COLUMBIA, SC — South Carolina had at least 225 prescription drug overdose deaths in 2011, but the state hasn’t had a coordinated efforts to crack down on the problem.
Gov. Nikki Haley wants that to change, and Friday she issued an executive order creating the Governor’s Prescription Drug Abuse Prevention Council to develop a comprehensive plan to reduce the amount of dangerous opioid painkillers ending up in the wrong hands. The council is an outgrowth of a report on the problem last May by state Inspector General Patrick Maley.
“Prescription drug abuse is a serious issue in this country and in South Carolina, affecting far too many of our citizens and their families,” Haley said. “Finding solutions for drug addiction of any kind is always complicated and takes a real team effort.”
The federal Centers for Disease Control and Prevention issues annual reports detailing prescription drug overdoses, which have been rising dramatically for more than a decade and are considered at epidemic stage. South Carolina ranks in the middle of the pack (23rd in 2010) among states in prescription drug overdose deaths.
But state officials suspect that number is underreported. In 2011, York County reported two prescription drug overdose deaths, but 34 drug overdose deaths from all drugs. Since national statistics indicate 60 percent of overdose deaths are related to prescription drugs, the York statistic for prescription overdose deaths is suspect.
Haley’s council no doubt will encourage physicians to make use of the state’s existing Prescription Monitoring Program, a centralized electronic data base. Only 22 percent of state doctors are registered in the program, and some of those don’t use it regularly, according to the inspector general’s report.
The monitoring program gives physicians a heads-up when drug abusers or dealers get excess pills by getting prescriptions from multiple doctors.
The inspector general’s report also noted the state needs a strategy to crack down on pill mills, where doctors routinely over-prescribe painkillers. Kentucky and Florida in recent years have passed regulations that led to decreases in prescriptions for commonly abused drugs of 14 percent and 20 percent, respectively.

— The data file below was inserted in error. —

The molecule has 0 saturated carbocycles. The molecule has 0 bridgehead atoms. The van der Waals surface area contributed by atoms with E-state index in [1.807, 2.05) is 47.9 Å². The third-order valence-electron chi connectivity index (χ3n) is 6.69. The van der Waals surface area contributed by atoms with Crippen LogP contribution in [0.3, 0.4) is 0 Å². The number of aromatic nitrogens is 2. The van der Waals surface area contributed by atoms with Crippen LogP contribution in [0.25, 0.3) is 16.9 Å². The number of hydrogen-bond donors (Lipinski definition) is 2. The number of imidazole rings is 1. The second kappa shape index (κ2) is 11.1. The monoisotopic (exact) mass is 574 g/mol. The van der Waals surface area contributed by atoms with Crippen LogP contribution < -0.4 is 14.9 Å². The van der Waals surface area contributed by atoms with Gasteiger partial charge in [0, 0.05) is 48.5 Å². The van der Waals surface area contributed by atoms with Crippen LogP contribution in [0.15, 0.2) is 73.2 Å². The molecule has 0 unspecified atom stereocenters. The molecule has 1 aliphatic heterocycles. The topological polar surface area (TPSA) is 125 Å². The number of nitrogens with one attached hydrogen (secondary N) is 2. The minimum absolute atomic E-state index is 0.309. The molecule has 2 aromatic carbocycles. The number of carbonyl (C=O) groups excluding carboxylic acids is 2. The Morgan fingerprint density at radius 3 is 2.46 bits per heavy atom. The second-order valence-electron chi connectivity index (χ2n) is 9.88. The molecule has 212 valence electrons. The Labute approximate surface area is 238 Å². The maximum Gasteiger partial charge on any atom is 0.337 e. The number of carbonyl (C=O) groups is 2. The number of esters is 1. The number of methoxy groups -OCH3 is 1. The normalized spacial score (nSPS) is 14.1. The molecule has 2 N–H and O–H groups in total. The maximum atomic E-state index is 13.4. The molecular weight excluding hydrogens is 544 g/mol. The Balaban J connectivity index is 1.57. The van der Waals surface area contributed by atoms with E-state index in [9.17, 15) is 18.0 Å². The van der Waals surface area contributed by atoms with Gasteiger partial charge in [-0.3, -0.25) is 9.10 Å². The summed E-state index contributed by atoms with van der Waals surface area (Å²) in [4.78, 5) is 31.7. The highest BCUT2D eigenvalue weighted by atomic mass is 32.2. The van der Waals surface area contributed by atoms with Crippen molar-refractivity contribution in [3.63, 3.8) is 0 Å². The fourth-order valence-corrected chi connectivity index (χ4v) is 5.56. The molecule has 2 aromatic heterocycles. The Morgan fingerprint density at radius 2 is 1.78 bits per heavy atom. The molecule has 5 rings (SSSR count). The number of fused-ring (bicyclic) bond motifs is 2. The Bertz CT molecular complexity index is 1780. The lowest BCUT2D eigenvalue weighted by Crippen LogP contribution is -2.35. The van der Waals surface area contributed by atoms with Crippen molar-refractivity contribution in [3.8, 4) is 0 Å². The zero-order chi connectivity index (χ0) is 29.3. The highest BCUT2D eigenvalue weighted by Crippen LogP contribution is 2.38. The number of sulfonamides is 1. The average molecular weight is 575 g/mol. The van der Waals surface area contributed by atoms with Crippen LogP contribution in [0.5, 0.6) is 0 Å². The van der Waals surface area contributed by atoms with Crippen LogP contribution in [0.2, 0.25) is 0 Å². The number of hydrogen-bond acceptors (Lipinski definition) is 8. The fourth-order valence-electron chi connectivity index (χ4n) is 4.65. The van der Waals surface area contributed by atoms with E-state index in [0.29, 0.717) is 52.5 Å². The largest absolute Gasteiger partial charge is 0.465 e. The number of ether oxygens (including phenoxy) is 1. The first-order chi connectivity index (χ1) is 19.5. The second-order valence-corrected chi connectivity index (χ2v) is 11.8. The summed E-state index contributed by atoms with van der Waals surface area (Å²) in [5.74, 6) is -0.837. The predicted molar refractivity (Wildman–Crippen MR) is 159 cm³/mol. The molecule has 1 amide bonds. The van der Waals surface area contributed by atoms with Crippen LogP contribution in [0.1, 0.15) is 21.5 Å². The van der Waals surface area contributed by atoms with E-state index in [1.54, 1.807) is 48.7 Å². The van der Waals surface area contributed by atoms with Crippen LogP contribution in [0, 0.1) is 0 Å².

South Carolina’s new council will gauge the extent of prescription drug abuse, come up with possible solutions and make an annual report to the governor on the issue. The inspector general’s report notes pill mills operate “with impunity due to the perceived lack of administrative or criminal tools to address” the problem.
Most often the abused drugs are pain-killers, including oxycodone, hydrocodone and methadone. A review of overdose admissions in York County found 93 percent of cases involved prescription pain pills. A 90-pill prescription for oxycodone costs about $122 retail or $25 with some insurance co-pays, but the pills can be sold on the street for more than $2,000 in profit.
Law enforcement organizations, the S.C. Department of Health and Environmental Control and other state agencies have worked for years to prevent prescription drug abuse. Leaders of those organizations said they appreciate the formation of a council to help coordinate efforts and suggest solutions.
“For those of us in law enforcement, having a coordinated approach through the council can provide a mechanism to help address the challenges of this growing problem,” said SLED Chief Mark Keel.
“A few physicians in this state have drifted to the lowest rung of ethical conduct and are selfishly abusing their privilege to prescribe controlled substances in order to generate an income,” said Dr. Louis Costa, president of the S.C. Board of Medical Examiners.
The council will include representatives from SLED, DHEC, the state solicitors’ office, the boards of medical examiners, dentistry, nursing and pharmacy, and the departments of Health and Human Services, Labor, Licensing and Regulation, and Alcohol and Other Drug Abuse Services.